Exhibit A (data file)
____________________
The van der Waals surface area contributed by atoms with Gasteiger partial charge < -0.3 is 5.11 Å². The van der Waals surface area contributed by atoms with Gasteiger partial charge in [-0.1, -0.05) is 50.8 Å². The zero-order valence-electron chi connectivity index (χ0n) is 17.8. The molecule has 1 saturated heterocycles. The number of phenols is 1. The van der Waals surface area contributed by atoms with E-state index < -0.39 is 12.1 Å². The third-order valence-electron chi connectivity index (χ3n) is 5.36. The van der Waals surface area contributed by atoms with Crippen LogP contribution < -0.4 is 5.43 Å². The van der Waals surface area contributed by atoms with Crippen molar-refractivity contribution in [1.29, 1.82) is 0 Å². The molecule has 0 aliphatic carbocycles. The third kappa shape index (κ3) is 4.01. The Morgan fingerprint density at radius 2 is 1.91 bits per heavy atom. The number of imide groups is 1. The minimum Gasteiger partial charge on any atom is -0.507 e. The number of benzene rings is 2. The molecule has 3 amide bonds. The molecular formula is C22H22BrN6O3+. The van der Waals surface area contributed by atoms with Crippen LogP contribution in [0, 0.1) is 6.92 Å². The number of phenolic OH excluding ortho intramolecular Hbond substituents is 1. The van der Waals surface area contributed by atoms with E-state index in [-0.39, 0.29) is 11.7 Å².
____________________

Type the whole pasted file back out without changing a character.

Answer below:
The van der Waals surface area contributed by atoms with Gasteiger partial charge < -0.3 is 5.11 Å². The van der Waals surface area contributed by atoms with Gasteiger partial charge in [-0.1, -0.05) is 50.8 Å². The zero-order valence-electron chi connectivity index (χ0n) is 17.8. The molecule has 1 saturated heterocycles. The number of phenols is 1. The van der Waals surface area contributed by atoms with E-state index < -0.39 is 12.1 Å². The third-order valence-electron chi connectivity index (χ3n) is 5.36. The van der Waals surface area contributed by atoms with Crippen LogP contribution < -0.4 is 5.43 Å². The van der Waals surface area contributed by atoms with Crippen molar-refractivity contribution in [1.29, 1.82) is 0 Å². The molecule has 0 aliphatic carbocycles. The third kappa shape index (κ3) is 4.01. The Morgan fingerprint density at radius 2 is 1.91 bits per heavy atom. The number of imide groups is 1. The minimum Gasteiger partial charge on any atom is -0.507 e. The number of benzene rings is 2. The molecule has 3 amide bonds. The molecular formula is C22H22BrN6O3+. The van der Waals surface area contributed by atoms with Crippen LogP contribution in [0, 0.1) is 6.92 Å². The number of phenolic OH excluding ortho intramolecular Hbond substituents is 1. The van der Waals surface area contributed by atoms with E-state index in [-0.39, 0.29) is 11.7 Å².